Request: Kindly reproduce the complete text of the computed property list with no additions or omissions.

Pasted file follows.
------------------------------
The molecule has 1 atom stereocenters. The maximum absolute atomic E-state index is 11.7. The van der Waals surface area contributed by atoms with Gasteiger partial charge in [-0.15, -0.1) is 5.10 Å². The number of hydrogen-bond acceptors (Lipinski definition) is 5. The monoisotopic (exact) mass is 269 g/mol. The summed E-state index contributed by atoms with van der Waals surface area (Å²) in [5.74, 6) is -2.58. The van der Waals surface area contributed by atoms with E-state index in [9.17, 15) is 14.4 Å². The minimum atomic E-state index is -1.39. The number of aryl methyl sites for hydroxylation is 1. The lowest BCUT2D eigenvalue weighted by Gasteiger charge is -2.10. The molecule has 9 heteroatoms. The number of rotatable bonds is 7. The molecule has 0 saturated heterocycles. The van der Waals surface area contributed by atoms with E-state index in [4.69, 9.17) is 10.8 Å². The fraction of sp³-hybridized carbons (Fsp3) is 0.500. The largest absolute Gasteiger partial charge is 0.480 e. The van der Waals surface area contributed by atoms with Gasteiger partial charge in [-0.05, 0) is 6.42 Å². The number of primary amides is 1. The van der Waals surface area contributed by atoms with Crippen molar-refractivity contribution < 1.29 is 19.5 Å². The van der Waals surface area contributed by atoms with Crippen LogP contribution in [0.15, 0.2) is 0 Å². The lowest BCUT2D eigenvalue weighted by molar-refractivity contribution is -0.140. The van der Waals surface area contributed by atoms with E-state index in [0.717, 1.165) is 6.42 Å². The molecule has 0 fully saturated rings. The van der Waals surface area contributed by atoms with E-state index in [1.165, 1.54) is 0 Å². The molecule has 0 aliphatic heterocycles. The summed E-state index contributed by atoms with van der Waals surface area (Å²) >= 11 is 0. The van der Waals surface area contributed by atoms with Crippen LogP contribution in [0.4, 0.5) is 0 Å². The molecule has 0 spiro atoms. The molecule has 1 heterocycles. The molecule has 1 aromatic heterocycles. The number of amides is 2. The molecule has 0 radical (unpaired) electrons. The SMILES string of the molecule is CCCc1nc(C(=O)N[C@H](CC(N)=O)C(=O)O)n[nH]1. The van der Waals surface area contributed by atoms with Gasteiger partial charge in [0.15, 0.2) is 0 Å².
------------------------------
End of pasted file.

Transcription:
The molecule has 1 atom stereocenters. The maximum absolute atomic E-state index is 11.7. The van der Waals surface area contributed by atoms with Gasteiger partial charge in [-0.15, -0.1) is 5.10 Å². The number of hydrogen-bond acceptors (Lipinski definition) is 5. The monoisotopic (exact) mass is 269 g/mol. The summed E-state index contributed by atoms with van der Waals surface area (Å²) in [5.74, 6) is -2.58. The van der Waals surface area contributed by atoms with E-state index in [9.17, 15) is 14.4 Å². The minimum atomic E-state index is -1.39. The number of aryl methyl sites for hydroxylation is 1. The lowest BCUT2D eigenvalue weighted by Gasteiger charge is -2.10. The molecule has 9 heteroatoms. The number of rotatable bonds is 7. The molecule has 0 saturated heterocycles. The van der Waals surface area contributed by atoms with E-state index in [4.69, 9.17) is 10.8 Å². The fraction of sp³-hybridized carbons (Fsp3) is 0.500. The largest absolute Gasteiger partial charge is 0.480 e. The van der Waals surface area contributed by atoms with Gasteiger partial charge in [-0.05, 0) is 6.42 Å². The number of primary amides is 1. The van der Waals surface area contributed by atoms with Crippen molar-refractivity contribution < 1.29 is 19.5 Å². The van der Waals surface area contributed by atoms with Crippen LogP contribution in [0.15, 0.2) is 0 Å². The lowest BCUT2D eigenvalue weighted by molar-refractivity contribution is -0.140. The van der Waals surface area contributed by atoms with E-state index in [0.717, 1.165) is 6.42 Å². The molecule has 0 fully saturated rings. The van der Waals surface area contributed by atoms with E-state index in [1.165, 1.54) is 0 Å². The molecule has 0 aliphatic heterocycles. The summed E-state index contributed by atoms with van der Waals surface area (Å²) >= 11 is 0. The van der Waals surface area contributed by atoms with Crippen LogP contribution in [0.4, 0.5) is 0 Å². The molecule has 0 spiro atoms. The molecule has 1 heterocycles. The molecule has 1 aromatic heterocycles. The number of amides is 2. The molecule has 0 radical (unpaired) electrons. The SMILES string of the molecule is CCCc1nc(C(=O)N[C@H](CC(N)=O)C(=O)O)n[nH]1. The van der Waals surface area contributed by atoms with Gasteiger partial charge in [0.15, 0.2) is 0 Å².